Wat Benchamabophit Dusitwanaran is often referred to by Bangkok locals as ‘Wat Ben’, but overseas visitors may know it better as the Marble Temple. One of Thailand’s most famous temples, Wat Benchamabophit features on the back of Thailand’s 5-Baht coin.
Work began on constructing Wat Benchamabophit Dusitwanaran in 1899 during the reign of King Chulalongkorn (King Rama V). Much like the nearby Dusit Palace and Ananta Samakhom Throne Hall, there is a European influence in the design of Wat Benchamabophit with Italian white marble used extensively throughout the temple. Following the death and cremation of King Rama V, his ashes were placed in the base of the main Buddha image which can be found in the ordination hall. Wat Benchamabophit is classified as a top-ranking royal temple with connections to King Rama V and also to Rama IX (King Bhumibol Adulyadej) who stayed here as a young man when he ordained as a monk.
Wat Benchamabophit might not be as grand as Wat Pho or Wat Phra Kaeo, but it is an attractive cluster of buildings with beautiful design features including stained glass windows. And with Wat Ben attracting fewer tourists than the previously mentioned temples, it’s well worth a look if you are in the Dusit area.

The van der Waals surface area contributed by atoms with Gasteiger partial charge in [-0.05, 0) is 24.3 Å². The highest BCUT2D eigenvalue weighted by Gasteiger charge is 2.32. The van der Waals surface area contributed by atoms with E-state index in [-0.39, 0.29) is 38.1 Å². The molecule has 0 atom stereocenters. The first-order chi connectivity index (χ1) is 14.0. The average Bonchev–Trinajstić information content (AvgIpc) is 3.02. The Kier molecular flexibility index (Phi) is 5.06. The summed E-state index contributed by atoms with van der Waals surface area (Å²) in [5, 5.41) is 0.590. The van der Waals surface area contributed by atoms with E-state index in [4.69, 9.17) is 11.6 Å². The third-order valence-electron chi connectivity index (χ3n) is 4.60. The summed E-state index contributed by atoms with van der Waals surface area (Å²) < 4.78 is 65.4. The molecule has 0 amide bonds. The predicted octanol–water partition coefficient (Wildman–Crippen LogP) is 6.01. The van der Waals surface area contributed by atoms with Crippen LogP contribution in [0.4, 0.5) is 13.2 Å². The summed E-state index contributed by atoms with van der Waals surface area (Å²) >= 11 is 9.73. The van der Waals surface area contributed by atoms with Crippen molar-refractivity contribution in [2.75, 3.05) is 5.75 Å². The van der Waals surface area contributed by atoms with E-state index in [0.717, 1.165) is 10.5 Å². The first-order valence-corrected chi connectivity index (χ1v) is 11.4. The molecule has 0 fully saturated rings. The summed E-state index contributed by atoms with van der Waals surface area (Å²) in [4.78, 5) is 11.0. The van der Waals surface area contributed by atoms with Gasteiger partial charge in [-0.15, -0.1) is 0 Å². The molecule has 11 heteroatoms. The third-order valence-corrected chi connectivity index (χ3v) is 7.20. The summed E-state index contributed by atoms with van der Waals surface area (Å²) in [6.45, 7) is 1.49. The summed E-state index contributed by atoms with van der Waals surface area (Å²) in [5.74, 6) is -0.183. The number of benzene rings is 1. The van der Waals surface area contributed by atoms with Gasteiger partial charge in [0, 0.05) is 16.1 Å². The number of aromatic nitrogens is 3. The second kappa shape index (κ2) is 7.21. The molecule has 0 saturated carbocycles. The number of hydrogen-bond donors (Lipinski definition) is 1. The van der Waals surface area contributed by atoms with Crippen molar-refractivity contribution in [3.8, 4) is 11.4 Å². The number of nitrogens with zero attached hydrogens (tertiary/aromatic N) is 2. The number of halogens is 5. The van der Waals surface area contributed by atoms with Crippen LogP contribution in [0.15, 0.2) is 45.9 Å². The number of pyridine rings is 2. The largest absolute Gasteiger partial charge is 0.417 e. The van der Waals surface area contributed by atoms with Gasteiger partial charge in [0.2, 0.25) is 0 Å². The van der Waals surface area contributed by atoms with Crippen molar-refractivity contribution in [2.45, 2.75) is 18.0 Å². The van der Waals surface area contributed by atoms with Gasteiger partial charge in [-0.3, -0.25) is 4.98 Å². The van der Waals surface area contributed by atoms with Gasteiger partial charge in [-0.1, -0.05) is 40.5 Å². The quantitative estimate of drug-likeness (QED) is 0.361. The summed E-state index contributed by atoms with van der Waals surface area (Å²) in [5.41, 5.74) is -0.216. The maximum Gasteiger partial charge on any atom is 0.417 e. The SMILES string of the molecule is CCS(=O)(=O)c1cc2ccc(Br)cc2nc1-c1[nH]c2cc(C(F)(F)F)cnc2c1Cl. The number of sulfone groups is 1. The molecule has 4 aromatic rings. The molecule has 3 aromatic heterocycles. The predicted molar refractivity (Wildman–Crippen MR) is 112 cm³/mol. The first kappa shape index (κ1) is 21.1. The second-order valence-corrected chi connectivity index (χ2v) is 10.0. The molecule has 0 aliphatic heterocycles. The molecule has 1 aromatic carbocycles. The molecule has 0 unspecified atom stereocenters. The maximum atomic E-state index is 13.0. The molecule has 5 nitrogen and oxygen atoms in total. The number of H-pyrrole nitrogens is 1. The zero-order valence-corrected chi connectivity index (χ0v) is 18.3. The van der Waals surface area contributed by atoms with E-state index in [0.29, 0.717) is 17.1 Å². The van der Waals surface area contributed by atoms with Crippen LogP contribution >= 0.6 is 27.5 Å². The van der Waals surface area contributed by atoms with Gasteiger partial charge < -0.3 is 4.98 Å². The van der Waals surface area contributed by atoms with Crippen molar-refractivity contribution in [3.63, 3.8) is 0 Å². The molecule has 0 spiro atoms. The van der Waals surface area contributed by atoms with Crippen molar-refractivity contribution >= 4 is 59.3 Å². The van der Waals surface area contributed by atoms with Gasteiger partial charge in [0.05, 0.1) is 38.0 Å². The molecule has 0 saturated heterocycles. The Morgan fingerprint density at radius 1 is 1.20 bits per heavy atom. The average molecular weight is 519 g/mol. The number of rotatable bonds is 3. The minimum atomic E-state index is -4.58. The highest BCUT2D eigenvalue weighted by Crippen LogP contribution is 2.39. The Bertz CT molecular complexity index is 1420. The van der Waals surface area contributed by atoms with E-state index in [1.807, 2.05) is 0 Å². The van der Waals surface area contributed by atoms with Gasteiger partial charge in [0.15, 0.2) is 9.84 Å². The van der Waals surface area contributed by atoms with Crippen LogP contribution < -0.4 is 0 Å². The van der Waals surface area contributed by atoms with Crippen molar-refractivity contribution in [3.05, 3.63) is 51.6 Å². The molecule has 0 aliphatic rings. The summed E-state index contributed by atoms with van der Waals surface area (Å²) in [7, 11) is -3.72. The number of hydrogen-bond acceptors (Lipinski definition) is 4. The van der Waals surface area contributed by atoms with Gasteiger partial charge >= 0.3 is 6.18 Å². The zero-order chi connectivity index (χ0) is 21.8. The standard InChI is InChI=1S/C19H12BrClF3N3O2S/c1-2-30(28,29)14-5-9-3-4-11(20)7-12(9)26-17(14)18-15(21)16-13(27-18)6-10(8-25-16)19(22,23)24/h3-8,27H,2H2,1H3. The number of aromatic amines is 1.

The temple is officially open to visitors from 08.00 to 18.00. Entrance fee to the main temple is
20 Baht 50 Baht for non-Thais. The Marble Temple is located in Bangkok’s Dusit district on the corner of Si Ayutthaya Road and Phra Rama V. There are no BTS Skytrain or MRT metro stations in the immediate vicinity (Phaya Thai BTS station is a 30 minute walk away), but Bangkok taxi drivers should know where you mean if you say ‘Wat Ben’.